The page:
The Department for Environment, Food and Rural Affairs (DEFRA) has made good progress in its preparations for exiting the EU, but it faces an ‘enormous challenge’, says the National Audit Office (NAO).
The NAO said It believes the government is now not able to deliver everything it originally intended for a ‘no-deal’ exit, though Defra still aims to have sufficient arrangements in place if needed.
In its report published today, the NAO has assessed how Defra is implementing its overall EU Exit portfolio and has assessed in detail four of Defra’s work streams covering environmental regulations for chemicals, the import and exports of animals and animal products and control of English fishing waters.
The NAO said the risk of Defra not delivering everything it had originally intended for a no deal scenario is “high and, until recently, not well understood by the department”. In the work streams the NAO examined it found the following examples where Defra would not be ready:
- Exports of animals and animal products from the UK are valued at £7.6bn. For the UK to continue exporting, it must comply with international health requirements and all exports must be accompanied by an export health certificate. Defra needs to negotiate with 154 countries to introduce 1,400 different UK versions of current EU export health certificates. Defra is focusing on reaching agreement with 15 of these countries which it estimates account for 90% of total exports, but will not reach the other 139 by March 2019. It has accepted the risk that UK firms exporting to countries where agreements are not reached may not be able to do so for a period after EU Exit.
- Export health certificates will also be required for the first time for exports to the EU if there is no deal which will result in a significant increase in certificates needing to be processed by vets. Without enough vets, consignments of food could be delayed at the border or prevented from leaving the UK. Defra intended to start engaging with the veterinary industry in April 2018, but has not been permitted to do so and now plans to launch an emergency recruitment campaign in October to at least meet minimum levels of vets required. It plans to meet any remaining gaps through the use of non-veterinarians to check records and processes that do not require veterinary judgement.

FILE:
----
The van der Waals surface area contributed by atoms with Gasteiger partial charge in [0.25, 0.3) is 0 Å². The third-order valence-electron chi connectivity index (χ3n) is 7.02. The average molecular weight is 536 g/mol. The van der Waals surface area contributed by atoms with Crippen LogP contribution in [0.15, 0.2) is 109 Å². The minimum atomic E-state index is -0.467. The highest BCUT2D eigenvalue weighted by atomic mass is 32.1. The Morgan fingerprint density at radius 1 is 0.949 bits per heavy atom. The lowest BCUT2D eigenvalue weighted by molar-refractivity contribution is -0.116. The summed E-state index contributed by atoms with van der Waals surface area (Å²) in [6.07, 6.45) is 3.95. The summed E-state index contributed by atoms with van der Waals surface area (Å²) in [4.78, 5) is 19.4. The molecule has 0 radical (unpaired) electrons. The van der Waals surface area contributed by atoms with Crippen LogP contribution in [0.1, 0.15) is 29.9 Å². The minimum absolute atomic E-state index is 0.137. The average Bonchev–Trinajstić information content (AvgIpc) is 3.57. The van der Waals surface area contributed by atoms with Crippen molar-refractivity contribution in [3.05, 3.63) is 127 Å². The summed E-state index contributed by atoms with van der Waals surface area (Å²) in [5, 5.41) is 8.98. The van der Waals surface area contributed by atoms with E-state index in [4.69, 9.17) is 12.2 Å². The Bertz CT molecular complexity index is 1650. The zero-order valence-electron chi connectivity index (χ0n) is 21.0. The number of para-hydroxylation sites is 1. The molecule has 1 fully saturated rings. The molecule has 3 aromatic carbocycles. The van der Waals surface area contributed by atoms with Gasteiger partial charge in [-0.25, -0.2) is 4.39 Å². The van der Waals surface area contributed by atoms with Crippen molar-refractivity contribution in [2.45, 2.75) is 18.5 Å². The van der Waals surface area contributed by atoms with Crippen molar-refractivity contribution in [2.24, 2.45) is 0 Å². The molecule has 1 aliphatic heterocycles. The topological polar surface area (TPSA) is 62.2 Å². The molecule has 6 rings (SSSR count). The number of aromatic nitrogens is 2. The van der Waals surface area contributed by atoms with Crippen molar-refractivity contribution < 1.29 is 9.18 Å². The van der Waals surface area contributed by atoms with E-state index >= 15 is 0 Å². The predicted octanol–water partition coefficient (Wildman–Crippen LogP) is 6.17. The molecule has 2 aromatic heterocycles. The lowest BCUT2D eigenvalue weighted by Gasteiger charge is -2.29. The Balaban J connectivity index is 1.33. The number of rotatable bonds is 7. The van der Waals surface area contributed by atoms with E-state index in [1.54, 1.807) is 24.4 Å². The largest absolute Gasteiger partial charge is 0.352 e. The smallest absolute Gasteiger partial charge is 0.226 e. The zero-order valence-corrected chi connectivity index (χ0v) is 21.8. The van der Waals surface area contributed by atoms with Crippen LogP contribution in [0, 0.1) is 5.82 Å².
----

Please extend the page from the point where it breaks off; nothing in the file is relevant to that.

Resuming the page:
- The fishing industry contributes £682m to UK gross domestic product. Defra is still developing its plans to strengthen its control and enforcement activities in English fishing waters. Defra hopes to significantly increase vessel patrol hours, but due to delays in procurement and planning is unlikely to reach its originally intended patrolling capacity by March 2019. In a no-deal scenario, Defra may have to scale up its capacity over time, but is confident that it will be able to manage the risk of any disruption in the interim.
Amyas Morse, the head of the NAO, said: “The scale and complexity of what needs to be done to leave the EU is a significant challenge and Defra is impacted more than most. It has achieved a great deal, but gaps remain and with six months to go it won’t deliver all it originally intended in the event of no deal, and when gaps exist, it needs to focus on alternatives and mitigations.
“Like other departments, it now must ensure its voice is heard by the centre of government to provide an accurate picture of what is possible if a negotiated settlement is not reached, and even if it is.”